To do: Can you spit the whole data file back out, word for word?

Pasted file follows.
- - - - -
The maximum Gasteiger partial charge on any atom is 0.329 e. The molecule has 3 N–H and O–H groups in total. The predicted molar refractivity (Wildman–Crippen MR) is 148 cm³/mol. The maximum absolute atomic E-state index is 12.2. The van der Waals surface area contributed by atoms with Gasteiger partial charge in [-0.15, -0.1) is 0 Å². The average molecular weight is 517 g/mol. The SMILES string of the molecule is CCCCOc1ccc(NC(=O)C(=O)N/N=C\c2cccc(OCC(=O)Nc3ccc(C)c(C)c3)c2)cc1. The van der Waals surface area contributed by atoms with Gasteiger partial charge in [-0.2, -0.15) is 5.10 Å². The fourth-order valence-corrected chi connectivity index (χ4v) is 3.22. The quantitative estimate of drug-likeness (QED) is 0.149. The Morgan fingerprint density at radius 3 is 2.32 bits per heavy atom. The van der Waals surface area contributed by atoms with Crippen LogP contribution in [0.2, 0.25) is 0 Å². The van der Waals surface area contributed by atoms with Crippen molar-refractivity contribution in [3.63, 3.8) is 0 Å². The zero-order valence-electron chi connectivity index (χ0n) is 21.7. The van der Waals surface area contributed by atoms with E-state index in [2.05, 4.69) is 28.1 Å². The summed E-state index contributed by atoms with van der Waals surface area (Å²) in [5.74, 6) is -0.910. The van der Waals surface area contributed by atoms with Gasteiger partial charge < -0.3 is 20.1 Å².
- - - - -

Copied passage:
The maximum Gasteiger partial charge on any atom is 0.329 e. The molecule has 3 N–H and O–H groups in total. The predicted molar refractivity (Wildman–Crippen MR) is 148 cm³/mol. The maximum absolute atomic E-state index is 12.2. The van der Waals surface area contributed by atoms with Gasteiger partial charge in [-0.15, -0.1) is 0 Å². The average molecular weight is 517 g/mol. The SMILES string of the molecule is CCCCOc1ccc(NC(=O)C(=O)N/N=C\c2cccc(OCC(=O)Nc3ccc(C)c(C)c3)c2)cc1. The van der Waals surface area contributed by atoms with Gasteiger partial charge in [-0.2, -0.15) is 5.10 Å². The fourth-order valence-corrected chi connectivity index (χ4v) is 3.22. The quantitative estimate of drug-likeness (QED) is 0.149. The Morgan fingerprint density at radius 3 is 2.32 bits per heavy atom. The van der Waals surface area contributed by atoms with Crippen LogP contribution in [0.2, 0.25) is 0 Å². The van der Waals surface area contributed by atoms with Crippen molar-refractivity contribution in [3.63, 3.8) is 0 Å². The zero-order valence-electron chi connectivity index (χ0n) is 21.7. The van der Waals surface area contributed by atoms with E-state index in [2.05, 4.69) is 28.1 Å². The summed E-state index contributed by atoms with van der Waals surface area (Å²) in [5.74, 6) is -0.910. The van der Waals surface area contributed by atoms with Gasteiger partial charge < -0.3 is 20.1 Å².